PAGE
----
The R Street Institute this month launched the Governance Project, an effort to assess and improve the state of America’s system of national self-governance, with particular attention to Congress.
The need for such inquiry should be obvious: our federal republic is showing signs of dyspepsia, if not outright dysfunction. National public policy issues, such as immigration reform, remain in a perpetual state of deadlock. Various government agencies, such as the Department of Veterans’ Affairs, the Internal Revenue Service, and the Department of Defense have been exposed with scandals and management failures. The national economy also continues to sputter while the nation’s debts and deficits remain extraordinarily high.
Why focus on Congress? To be certain, there are a variety of non-congressional factors that might be investigated for their relationship to America’s current governance problems. Single-member voting districts, “too much money in politics,” political polarization and politicians’ bad intentions are just a few of the causes commonly fingered.
We contend that focusing on Congress makes the most sense. The U.S. Constitution assigns Congress the most fundamental powers of governance, such as establishing currency and fixing its value, regulating economic activity among the states and with other nations, declaring war, taxing the public and spending those funds. The Governance Project will take an institutional approach to the problem, focusing on how Congress does what it does.
The signs that Congress is struggling to fulfill its duties are plentiful. Once again, a president is poised to engage America in a war without congressional authorization. Key posts in the executive and judicial branch go unfilled because nominees languish in the Senate. Precious congressional time is squandered on political posturing rather than lawmaking. And Congress itself only appears for work at the Capitol a few days per week, and went out of session in mid-September to run for office.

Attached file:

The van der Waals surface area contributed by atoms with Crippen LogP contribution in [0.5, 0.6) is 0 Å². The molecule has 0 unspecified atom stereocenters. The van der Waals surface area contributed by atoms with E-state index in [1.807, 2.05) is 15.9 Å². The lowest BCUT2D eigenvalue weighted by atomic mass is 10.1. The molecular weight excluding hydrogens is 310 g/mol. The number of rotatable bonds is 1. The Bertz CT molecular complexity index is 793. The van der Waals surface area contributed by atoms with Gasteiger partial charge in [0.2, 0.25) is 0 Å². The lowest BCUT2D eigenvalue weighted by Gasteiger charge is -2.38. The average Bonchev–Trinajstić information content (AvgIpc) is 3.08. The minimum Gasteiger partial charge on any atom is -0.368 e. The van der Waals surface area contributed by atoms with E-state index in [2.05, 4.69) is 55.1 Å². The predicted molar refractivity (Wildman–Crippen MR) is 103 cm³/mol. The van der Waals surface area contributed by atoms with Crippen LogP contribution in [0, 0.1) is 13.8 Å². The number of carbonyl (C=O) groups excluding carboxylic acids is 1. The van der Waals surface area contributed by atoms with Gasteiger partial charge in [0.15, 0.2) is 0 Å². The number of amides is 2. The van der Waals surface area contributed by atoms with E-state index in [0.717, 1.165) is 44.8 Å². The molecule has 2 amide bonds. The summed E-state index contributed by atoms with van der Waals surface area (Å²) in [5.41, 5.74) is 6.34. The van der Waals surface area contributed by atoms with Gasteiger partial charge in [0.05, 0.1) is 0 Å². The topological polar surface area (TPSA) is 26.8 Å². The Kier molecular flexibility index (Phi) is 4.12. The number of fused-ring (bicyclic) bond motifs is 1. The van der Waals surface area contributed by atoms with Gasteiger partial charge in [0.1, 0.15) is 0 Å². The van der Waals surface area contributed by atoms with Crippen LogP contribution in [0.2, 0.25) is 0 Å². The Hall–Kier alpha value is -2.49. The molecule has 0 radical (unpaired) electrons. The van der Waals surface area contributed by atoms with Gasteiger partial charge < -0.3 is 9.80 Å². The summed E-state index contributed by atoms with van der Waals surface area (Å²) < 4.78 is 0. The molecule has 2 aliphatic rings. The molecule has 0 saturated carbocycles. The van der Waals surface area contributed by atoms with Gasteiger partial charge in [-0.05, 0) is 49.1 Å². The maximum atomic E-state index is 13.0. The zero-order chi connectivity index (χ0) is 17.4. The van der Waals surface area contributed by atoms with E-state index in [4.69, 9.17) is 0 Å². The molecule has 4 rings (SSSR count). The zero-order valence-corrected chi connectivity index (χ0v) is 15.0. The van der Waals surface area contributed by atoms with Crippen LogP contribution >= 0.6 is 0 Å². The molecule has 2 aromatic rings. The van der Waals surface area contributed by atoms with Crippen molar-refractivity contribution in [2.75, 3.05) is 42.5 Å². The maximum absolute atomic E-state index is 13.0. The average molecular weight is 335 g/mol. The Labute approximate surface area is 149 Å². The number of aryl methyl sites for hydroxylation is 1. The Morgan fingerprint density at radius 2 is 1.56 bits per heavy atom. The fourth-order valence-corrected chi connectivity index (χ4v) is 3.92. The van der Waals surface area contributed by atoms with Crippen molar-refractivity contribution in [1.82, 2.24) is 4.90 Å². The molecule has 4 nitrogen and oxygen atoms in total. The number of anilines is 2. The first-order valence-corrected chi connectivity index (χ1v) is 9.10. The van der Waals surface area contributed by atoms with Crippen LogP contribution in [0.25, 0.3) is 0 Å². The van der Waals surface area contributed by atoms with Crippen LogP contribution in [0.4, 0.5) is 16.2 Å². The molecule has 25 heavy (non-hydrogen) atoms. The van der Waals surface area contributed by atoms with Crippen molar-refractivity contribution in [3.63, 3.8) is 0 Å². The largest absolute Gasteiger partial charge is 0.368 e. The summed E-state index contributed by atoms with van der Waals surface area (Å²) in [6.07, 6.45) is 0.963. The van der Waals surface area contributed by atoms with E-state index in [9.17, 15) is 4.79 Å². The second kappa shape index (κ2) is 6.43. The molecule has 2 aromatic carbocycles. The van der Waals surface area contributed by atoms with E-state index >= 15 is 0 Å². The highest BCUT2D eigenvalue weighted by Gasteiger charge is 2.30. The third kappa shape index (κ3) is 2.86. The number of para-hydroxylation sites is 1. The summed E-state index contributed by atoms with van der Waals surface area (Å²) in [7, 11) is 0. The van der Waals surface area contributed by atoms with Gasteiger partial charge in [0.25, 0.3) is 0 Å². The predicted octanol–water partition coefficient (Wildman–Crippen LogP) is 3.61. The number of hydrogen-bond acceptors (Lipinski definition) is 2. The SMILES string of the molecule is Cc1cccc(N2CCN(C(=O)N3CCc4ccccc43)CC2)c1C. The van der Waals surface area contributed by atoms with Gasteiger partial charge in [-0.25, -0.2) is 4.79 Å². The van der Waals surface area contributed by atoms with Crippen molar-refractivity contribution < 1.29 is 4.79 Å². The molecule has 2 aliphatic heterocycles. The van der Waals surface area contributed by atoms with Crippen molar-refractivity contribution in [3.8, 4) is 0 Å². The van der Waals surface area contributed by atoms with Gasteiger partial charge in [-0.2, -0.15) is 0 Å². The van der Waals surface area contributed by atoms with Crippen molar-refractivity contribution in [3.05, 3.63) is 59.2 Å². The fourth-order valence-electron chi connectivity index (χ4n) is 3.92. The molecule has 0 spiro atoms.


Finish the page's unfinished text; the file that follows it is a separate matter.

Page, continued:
Unsurprisingly, the public holds Congress in historically abysmal regard: only 14 percent of the public currently approve of Congress’s performance.
The good news is that Congress can repair itself. Per the Constitution, the House and Senate each may “determine the rules of its proceedings.” Congress may enact a statute to structure its operations as a whole, which is something it has done in the past.
Accordingly, the Governance Project will examine some of the ways current congressional practices and rules affect its ability to govern. Topics that might be taken up include: are current Senate rules regarding, say, non-germane amendments, in need of change? Do the 1970 Legislative Reorganization Act or 1974 Congressional Budget Act need to be revised? How can current congressional actions to oversee and upgrade the operations of the federal government be improved? Can parties and organizations within Congress improve its governance? And, more fundamentally, what are the roles of Congress and individual legislators in 21st-century America?
To paraphrase Benjamin Franklin, we have a republic…if we can keep it. Congress, the first branch of government, is the center of that system. The nation’s well-being requires a well-functioning national legislature, and the Governance Project aims to help Congress to help itself.